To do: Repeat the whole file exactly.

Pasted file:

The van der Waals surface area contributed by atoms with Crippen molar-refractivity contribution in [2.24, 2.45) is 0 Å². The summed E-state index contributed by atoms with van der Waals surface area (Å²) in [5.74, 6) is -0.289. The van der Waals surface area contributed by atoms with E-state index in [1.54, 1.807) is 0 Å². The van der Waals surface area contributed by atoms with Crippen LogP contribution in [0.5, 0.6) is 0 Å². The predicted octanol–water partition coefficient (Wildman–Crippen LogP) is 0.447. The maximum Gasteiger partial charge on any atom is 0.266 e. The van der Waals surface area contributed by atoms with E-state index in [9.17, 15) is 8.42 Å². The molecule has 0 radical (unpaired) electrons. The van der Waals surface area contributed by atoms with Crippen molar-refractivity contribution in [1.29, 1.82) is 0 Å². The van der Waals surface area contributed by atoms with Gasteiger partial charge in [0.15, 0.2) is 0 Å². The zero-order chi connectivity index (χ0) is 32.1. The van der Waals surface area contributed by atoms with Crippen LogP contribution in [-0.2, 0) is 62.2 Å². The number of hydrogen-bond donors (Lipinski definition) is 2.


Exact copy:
The van der Waals surface area contributed by atoms with Crippen molar-refractivity contribution in [2.24, 2.45) is 0 Å². The summed E-state index contributed by atoms with van der Waals surface area (Å²) in [5.74, 6) is -0.289. The van der Waals surface area contributed by atoms with E-state index in [1.54, 1.807) is 0 Å². The van der Waals surface area contributed by atoms with Crippen LogP contribution in [0.5, 0.6) is 0 Å². The predicted octanol–water partition coefficient (Wildman–Crippen LogP) is 0.447. The maximum Gasteiger partial charge on any atom is 0.266 e. The van der Waals surface area contributed by atoms with E-state index in [9.17, 15) is 8.42 Å². The molecule has 0 radical (unpaired) electrons. The van der Waals surface area contributed by atoms with Crippen molar-refractivity contribution in [1.29, 1.82) is 0 Å². The van der Waals surface area contributed by atoms with Gasteiger partial charge in [0.15, 0.2) is 0 Å². The zero-order chi connectivity index (χ0) is 32.1. The van der Waals surface area contributed by atoms with Crippen LogP contribution in [-0.2, 0) is 62.2 Å². The number of hydrogen-bond donors (Lipinski definition) is 2.